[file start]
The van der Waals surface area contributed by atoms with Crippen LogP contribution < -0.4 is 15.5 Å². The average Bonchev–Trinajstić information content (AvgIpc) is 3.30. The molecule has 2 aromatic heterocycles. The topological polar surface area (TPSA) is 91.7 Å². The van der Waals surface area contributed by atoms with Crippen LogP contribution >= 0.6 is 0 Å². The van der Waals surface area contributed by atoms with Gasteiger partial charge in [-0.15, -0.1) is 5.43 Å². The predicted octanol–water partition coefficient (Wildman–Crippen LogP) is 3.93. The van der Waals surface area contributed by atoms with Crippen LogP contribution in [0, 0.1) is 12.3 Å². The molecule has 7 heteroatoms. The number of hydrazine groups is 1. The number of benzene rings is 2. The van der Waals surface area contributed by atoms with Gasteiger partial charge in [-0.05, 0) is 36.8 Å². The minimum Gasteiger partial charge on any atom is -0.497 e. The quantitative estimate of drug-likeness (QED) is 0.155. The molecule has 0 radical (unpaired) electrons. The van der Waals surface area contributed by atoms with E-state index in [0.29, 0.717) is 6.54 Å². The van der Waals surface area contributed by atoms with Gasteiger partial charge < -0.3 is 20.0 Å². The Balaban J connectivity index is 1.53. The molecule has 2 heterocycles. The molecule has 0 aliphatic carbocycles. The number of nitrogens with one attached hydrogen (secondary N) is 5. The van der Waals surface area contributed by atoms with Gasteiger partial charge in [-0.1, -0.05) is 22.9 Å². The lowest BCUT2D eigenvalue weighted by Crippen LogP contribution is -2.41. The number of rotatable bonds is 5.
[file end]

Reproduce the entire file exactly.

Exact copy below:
The van der Waals surface area contributed by atoms with Crippen LogP contribution < -0.4 is 15.5 Å². The average Bonchev–Trinajstić information content (AvgIpc) is 3.30. The molecule has 2 aromatic heterocycles. The topological polar surface area (TPSA) is 91.7 Å². The van der Waals surface area contributed by atoms with Crippen LogP contribution >= 0.6 is 0 Å². The van der Waals surface area contributed by atoms with Gasteiger partial charge in [-0.15, -0.1) is 5.43 Å². The predicted octanol–water partition coefficient (Wildman–Crippen LogP) is 3.93. The van der Waals surface area contributed by atoms with Crippen LogP contribution in [0, 0.1) is 12.3 Å². The molecule has 7 heteroatoms. The number of hydrazine groups is 1. The number of benzene rings is 2. The van der Waals surface area contributed by atoms with Gasteiger partial charge in [-0.05, 0) is 36.8 Å². The minimum Gasteiger partial charge on any atom is -0.497 e. The quantitative estimate of drug-likeness (QED) is 0.155. The molecule has 0 radical (unpaired) electrons. The van der Waals surface area contributed by atoms with E-state index in [0.29, 0.717) is 6.54 Å². The van der Waals surface area contributed by atoms with Gasteiger partial charge < -0.3 is 20.0 Å². The Balaban J connectivity index is 1.53. The molecule has 2 heterocycles. The molecule has 0 aliphatic carbocycles. The number of nitrogens with one attached hydrogen (secondary N) is 5. The van der Waals surface area contributed by atoms with Gasteiger partial charge in [-0.1, -0.05) is 22.9 Å². The lowest BCUT2D eigenvalue weighted by Crippen LogP contribution is -2.41. The number of rotatable bonds is 5.